For those of you that follow C4SC, you know by now that I’ve recently been working a contract absent of anything Microsoft and the .NET development platform. I’ve been working entirely in Ruby for about 7 months now and have been consistently acquiring a new set of skills to make me a more well-rounded developer. It has actually turned out to be one of the most educational opportunities I’ve had in my 10-year career in software development. This type of opportunity is extremely rare – so while I’m here (however much longer it lasts), I’m trying to absorb as much as my brain will allow. Here are some of my recent educational highlights:
- A new perspective on the agile process including the tools that promote agile development (sorry folks, no TFS here).
- Good working knowledge of the Ruby language as well as a better understanding of how the open source community fuels rapid software development.
- Newfound appreciation for the MVC pattern (more specifically its implementation in Rails) and how it can make web development enjoyable again.
- A solid foundation for jumping into JRuby on the Java platform. In the near future, I plan to explore my options with JRuby in Android application development.
- A new appreciation for domain specific languages (DSLs) and how readable your code can be without the need for comments.
Looks like the result of one of those liberal arts college curriculums, right?
Over the next several posts, I will be further exploring the last bullet point from above – a new appreciation for DSLs. It wasn’t always an appreciation… During the first few months learning Ruby and all of the open source gems used in our projects, I experienced a mental overload of domain specific language. EVERYTHING seemed to have it’s own DSL… I’m learning a new language and it turns out that almost every gem has it’s own internal DSL. WTF! That went on for a couple of months or so and then things started to coalesce into understanding. As with anything in software development, I’ll probably never know or learn as much as I want to, but at least now the blank stares into code are gone.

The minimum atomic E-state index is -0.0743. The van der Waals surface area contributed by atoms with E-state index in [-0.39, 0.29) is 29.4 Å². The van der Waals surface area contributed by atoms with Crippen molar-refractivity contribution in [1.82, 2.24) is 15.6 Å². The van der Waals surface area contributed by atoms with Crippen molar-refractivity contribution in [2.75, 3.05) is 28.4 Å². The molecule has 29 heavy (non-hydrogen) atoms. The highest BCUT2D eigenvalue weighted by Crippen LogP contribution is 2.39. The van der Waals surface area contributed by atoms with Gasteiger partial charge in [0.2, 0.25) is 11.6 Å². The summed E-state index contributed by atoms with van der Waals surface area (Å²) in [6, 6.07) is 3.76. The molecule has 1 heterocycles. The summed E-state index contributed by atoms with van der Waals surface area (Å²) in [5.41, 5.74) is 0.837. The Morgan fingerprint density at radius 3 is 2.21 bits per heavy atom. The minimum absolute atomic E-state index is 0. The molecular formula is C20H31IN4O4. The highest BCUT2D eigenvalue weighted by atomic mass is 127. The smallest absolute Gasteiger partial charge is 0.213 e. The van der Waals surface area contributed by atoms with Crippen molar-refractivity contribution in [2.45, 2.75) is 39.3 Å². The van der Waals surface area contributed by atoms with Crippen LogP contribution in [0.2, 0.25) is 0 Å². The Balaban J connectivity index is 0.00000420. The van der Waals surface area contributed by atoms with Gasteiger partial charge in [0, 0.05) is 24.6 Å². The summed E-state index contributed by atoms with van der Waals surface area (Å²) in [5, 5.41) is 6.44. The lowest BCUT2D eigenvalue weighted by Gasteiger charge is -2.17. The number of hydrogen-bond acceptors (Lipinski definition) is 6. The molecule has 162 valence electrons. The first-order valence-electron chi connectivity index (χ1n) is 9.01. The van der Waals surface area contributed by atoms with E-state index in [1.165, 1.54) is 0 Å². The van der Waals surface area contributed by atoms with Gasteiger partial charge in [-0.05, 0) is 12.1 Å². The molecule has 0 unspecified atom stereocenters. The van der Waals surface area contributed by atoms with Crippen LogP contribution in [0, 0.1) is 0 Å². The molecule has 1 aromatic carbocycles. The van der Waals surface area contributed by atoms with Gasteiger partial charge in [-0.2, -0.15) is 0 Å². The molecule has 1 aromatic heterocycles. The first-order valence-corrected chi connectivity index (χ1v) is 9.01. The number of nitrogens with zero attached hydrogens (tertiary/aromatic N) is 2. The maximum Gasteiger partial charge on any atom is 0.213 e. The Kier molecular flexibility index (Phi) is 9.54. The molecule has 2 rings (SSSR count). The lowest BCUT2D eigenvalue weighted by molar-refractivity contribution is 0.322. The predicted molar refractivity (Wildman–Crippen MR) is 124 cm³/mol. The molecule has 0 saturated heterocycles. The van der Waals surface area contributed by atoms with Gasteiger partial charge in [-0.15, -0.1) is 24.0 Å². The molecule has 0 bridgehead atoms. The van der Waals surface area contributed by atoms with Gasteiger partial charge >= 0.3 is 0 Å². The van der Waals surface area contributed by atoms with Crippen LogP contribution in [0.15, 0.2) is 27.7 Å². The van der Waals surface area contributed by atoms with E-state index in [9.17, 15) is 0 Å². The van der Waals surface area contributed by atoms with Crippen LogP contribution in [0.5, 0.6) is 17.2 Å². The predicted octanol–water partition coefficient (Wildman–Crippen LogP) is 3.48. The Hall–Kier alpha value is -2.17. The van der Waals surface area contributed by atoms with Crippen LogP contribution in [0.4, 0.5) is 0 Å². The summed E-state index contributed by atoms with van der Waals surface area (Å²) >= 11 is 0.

So now I will be porting some of the things I’ve learned back to the .NET platform by developing a DSL for working with dates and times throughout a series of C4SC posts. I got the idea when some of my recent Rails work involved some heavy usage of the Date helper methods in the Rails ActiveSupport library. I couldn’t believe how English-like the code read and how easy it was to understand with the absence of comments. I soon felt the need for something like this in .NET…
Following is a tentative set of topics that I plan on covering throughout the series. I will update this list if any of the topics change, are reordered or if more are added. I will also include the links to the actual posts as I complete them. Throughout this process, I intend for the codebase to be very fluid and to change significantly. You can follow along on my public C4SC GitHub repository for the latest updates in their entirety.
This is going to be fun and educational – I hope you enjoy!